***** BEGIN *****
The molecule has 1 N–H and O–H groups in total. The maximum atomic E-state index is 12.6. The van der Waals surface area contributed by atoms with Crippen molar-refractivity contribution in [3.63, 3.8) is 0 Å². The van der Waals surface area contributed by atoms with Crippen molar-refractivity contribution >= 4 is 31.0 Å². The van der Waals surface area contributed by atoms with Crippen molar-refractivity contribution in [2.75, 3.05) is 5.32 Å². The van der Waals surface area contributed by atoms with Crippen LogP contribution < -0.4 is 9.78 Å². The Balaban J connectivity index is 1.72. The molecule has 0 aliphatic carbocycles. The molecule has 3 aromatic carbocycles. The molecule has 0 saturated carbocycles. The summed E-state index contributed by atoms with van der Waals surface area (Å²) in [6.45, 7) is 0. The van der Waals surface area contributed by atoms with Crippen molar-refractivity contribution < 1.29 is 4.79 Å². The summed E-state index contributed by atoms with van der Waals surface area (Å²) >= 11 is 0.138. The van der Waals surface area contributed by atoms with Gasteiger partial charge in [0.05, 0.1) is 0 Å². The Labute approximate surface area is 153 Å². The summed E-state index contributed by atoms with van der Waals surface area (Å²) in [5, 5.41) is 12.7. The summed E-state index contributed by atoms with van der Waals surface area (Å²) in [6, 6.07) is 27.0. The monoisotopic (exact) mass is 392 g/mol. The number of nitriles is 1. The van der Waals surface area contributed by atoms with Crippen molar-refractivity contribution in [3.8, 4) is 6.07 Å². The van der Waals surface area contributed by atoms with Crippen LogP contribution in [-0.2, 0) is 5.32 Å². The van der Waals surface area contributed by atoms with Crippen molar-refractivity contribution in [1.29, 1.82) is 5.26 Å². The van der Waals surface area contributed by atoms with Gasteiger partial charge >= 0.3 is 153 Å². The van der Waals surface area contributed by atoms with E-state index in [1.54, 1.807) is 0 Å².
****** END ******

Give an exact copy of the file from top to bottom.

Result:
The molecule has 1 N–H and O–H groups in total. The maximum atomic E-state index is 12.6. The van der Waals surface area contributed by atoms with Crippen molar-refractivity contribution in [3.63, 3.8) is 0 Å². The van der Waals surface area contributed by atoms with Crippen molar-refractivity contribution >= 4 is 31.0 Å². The van der Waals surface area contributed by atoms with Crippen molar-refractivity contribution in [2.75, 3.05) is 5.32 Å². The van der Waals surface area contributed by atoms with Crippen LogP contribution < -0.4 is 9.78 Å². The Balaban J connectivity index is 1.72. The molecule has 0 aliphatic carbocycles. The molecule has 3 aromatic carbocycles. The molecule has 0 saturated carbocycles. The summed E-state index contributed by atoms with van der Waals surface area (Å²) in [6.45, 7) is 0. The van der Waals surface area contributed by atoms with Crippen molar-refractivity contribution < 1.29 is 4.79 Å². The summed E-state index contributed by atoms with van der Waals surface area (Å²) >= 11 is 0.138. The van der Waals surface area contributed by atoms with Gasteiger partial charge in [0.05, 0.1) is 0 Å². The Labute approximate surface area is 153 Å². The summed E-state index contributed by atoms with van der Waals surface area (Å²) in [5, 5.41) is 12.7. The summed E-state index contributed by atoms with van der Waals surface area (Å²) in [6, 6.07) is 27.0. The monoisotopic (exact) mass is 392 g/mol. The number of nitriles is 1. The van der Waals surface area contributed by atoms with Crippen molar-refractivity contribution in [3.8, 4) is 6.07 Å². The van der Waals surface area contributed by atoms with Crippen LogP contribution in [-0.2, 0) is 5.32 Å². The van der Waals surface area contributed by atoms with Crippen molar-refractivity contribution in [1.29, 1.82) is 5.26 Å². The van der Waals surface area contributed by atoms with Gasteiger partial charge >= 0.3 is 153 Å². The van der Waals surface area contributed by atoms with E-state index in [1.54, 1.807) is 0 Å².